A spark plug’s heat is a measure of the spark plug’s ability to remove heat from the combustion chamber. The heat range measurement is determined by several factors: the length of the ceramic centre insulator nose and its ability to absorb and transfer combustion heat, the material composition of the insulator and centre electrode material.
The insulator nose length is the distance from the firing tip of the insulator to the point where insulator meets the metal shell. Since the insulator tip is the hottest part of the spark plug, the tip temperature is a primary factor in pre-ignition and fouling.
Whether the spark plugs are fitted in a lawnmower, boat or a race car, the spark plug tip temperature must remain between 450°C-850°C. If the tip temperature is lower than 450°C, the insulator area surrounding the centre electrode will not be hot enough to burn off carbon and combustion chamber deposits. These accumulated deposits can result in spark plug fouling leading to misfire. If the tip temperature is higher than 850°C, the spark plug will overheat which may cause the ceramic around the centre electrode to blister and the electrodes to melt. This may lead to pre-ignition/detonation and expensive engine damage. In identical spark plug types, the difference from one heat range to the next is the ability to remove approximately 70°C to 100°C from the combustion chamber. A projected style spark plug firing temperature is increased by 10° to 20°C.
The firing end appearance also depends on the spark plug tip temperature. There are three basic diagnostic criteria for spark plugs: good, fouled, and overheated. The borderline between the fouling and optimum operating regions (450°C) is called the spark plug self-cleaning temperature.
The temperature at this point is where the accumulated carbon and combustion deposits are burned off.
Bearing in mind that the insulator nose length is a determining factor in the heat range of a spark plug, the longer the insulator nose, the less heat is absorbed, and the further the heat must travel into the cylinder head water journals. This means the plug has a higher internal temperature, and is said to be a hot plug.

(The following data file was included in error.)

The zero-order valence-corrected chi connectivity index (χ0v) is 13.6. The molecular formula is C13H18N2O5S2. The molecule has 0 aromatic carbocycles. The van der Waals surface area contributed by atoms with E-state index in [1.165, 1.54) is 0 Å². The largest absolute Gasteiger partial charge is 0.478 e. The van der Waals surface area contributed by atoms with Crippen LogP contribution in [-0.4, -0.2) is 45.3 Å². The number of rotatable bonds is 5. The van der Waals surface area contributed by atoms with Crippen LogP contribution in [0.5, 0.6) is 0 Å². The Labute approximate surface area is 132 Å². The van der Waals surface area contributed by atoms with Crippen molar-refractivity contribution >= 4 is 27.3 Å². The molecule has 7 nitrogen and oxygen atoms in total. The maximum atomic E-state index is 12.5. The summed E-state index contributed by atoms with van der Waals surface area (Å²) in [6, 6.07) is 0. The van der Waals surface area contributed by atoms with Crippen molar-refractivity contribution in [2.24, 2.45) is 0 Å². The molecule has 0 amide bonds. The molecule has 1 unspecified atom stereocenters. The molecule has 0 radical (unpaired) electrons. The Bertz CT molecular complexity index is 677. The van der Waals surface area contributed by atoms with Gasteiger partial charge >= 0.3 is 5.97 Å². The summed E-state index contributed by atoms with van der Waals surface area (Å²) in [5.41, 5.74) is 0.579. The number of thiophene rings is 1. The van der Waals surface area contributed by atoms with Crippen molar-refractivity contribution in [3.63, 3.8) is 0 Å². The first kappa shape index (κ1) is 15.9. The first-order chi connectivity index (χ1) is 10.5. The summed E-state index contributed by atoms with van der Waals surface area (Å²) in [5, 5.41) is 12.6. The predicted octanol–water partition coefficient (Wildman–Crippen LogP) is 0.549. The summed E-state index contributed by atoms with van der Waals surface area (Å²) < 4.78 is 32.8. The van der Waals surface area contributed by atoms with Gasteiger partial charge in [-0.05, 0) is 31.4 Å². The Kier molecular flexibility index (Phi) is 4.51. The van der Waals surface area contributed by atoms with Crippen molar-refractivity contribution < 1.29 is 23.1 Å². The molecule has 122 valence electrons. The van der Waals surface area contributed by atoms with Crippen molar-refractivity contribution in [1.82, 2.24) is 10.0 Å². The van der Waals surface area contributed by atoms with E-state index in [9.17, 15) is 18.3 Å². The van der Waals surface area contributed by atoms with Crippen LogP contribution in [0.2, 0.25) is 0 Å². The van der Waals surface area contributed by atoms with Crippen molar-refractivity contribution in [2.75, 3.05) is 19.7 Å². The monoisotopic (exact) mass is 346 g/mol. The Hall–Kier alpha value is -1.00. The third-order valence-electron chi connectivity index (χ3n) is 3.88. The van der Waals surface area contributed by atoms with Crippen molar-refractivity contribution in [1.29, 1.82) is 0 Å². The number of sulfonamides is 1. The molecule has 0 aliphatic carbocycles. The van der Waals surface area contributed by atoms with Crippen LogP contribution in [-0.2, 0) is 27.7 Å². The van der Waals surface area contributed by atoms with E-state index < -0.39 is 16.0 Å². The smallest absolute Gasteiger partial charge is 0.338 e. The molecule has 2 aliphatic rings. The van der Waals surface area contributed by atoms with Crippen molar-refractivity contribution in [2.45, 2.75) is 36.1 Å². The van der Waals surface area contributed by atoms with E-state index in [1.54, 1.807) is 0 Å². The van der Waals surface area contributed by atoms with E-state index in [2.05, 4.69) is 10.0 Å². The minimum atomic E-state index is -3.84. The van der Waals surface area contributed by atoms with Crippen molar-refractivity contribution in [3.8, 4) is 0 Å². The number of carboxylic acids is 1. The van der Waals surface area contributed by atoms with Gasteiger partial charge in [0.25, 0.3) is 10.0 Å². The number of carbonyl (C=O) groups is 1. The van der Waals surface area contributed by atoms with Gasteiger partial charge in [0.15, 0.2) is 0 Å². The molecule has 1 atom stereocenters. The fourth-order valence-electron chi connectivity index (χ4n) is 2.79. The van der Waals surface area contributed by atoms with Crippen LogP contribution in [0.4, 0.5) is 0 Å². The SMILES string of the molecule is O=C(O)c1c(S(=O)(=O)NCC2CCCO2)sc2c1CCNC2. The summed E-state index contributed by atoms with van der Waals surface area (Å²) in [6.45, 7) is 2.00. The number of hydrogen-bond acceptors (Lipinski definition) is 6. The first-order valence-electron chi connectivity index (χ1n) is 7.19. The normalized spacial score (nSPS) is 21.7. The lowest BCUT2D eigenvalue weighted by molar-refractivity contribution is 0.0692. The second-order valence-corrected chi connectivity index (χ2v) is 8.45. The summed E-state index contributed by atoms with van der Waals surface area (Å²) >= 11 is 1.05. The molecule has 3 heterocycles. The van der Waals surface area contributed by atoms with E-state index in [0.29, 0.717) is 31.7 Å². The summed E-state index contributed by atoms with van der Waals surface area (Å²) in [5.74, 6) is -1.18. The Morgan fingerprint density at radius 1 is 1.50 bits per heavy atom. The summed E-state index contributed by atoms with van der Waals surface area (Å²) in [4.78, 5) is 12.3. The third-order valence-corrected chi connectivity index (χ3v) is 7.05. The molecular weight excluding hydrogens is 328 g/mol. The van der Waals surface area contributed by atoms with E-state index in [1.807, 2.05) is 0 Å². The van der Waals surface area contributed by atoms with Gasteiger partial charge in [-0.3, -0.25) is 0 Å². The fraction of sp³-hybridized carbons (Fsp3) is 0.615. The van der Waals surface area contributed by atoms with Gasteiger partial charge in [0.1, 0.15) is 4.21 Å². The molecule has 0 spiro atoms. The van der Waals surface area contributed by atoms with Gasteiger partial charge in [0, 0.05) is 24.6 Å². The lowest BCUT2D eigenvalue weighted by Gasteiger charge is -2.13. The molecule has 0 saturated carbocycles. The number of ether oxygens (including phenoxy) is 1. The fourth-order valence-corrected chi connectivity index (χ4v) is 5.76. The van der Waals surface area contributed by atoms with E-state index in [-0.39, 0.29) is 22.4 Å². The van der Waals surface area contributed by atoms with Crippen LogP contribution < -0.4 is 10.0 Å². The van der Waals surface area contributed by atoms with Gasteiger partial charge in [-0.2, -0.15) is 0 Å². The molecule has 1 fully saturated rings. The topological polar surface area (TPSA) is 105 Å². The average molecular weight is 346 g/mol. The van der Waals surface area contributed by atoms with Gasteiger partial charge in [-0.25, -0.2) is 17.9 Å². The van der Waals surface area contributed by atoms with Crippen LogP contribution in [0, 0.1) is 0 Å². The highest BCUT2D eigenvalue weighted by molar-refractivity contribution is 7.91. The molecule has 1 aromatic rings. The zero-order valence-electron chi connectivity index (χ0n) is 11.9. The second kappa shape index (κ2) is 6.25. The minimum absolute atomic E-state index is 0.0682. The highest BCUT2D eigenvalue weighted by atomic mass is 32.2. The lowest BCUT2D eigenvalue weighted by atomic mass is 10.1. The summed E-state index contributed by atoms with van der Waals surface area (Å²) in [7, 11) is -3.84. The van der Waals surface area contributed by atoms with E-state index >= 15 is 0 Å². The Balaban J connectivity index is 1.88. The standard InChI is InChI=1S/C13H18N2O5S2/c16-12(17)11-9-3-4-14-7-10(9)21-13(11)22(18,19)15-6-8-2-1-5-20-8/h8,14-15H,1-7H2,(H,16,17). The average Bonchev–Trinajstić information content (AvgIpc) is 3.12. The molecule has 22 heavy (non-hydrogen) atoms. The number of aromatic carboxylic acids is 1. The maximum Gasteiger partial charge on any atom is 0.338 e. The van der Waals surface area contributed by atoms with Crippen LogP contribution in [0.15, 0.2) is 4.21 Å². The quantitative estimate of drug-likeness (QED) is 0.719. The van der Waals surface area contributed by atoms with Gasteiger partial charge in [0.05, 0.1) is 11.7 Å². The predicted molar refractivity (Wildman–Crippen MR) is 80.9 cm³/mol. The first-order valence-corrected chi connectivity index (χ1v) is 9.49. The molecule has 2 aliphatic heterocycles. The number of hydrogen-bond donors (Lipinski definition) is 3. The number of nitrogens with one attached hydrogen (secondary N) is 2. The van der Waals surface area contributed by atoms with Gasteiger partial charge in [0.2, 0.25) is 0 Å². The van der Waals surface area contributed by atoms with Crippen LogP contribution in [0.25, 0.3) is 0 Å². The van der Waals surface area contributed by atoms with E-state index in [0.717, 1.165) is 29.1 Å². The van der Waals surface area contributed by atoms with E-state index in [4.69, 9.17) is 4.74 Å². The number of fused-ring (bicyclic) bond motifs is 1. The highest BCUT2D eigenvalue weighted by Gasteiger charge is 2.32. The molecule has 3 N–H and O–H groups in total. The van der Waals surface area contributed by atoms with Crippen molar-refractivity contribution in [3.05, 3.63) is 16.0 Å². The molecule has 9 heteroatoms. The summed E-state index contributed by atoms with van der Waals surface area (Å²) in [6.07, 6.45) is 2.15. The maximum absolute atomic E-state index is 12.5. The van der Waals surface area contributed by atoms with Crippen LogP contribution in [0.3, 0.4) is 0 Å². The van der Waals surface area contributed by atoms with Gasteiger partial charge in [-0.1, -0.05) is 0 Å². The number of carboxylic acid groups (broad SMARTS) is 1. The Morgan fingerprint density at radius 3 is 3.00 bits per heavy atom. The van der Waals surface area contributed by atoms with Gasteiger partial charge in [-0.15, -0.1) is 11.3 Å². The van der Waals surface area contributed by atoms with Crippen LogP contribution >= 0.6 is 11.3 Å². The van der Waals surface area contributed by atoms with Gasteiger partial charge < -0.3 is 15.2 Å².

A hot spark plug maintains a higher internal operating temperature to burn off oil and carbon deposits, and has no relationship to spark quality or intensity.
Conversely, a cold spark plug has a shorter insulator nose and absorbs more combustion chamber heat. This heat travels a shorter distance, and allows the plug to operate at a lower internal temperature.
A colder heat range can be necessary when the engine is modified for performance, subjected to heavy loads, or is run at high rpm’s for a significant period of time. The colder type removes heat more quickly, and will reduce the chance of pre-ignition/detonation and burn-out of the firing end. (Engine temperature can affect the spark plug’s operating temperature, but not the spark plug’s heat range).
A “hot plug” has a long insulator nose which exposes more surface area to the combustion gases. This keeps the plug temperature higher overall which is ideal for stop-start city driving conditions.
A “cold plug” has a shorter insulator nose, which minimizes the amount of surface area exposed to the combustion gases. Cold plugs are typically used in racing conditions because of its ability to transfer heat out of the cylinder chamber quickly. Most turbo, supercharged and nitrous oxide applications use this type of plug because of the tremendous heat they generate. A colder plug can also minimize the risk of pre-ignition and detonation, however if the plug is too cold there is risk of fouling during extended periods of idling and low.
Heat Dissipation in a spark plug. Of the 100% heat generated from the combustion, 20% is absorbed by fresh air from the intake of the following stroke. 58% of the heat is absorbed by the walls of the cylinder head which hold the spark plug in place. Twenty percent is absorbed by the insulator and side walls of the plug, the remaining 2% being absorbed by the spark plug wires.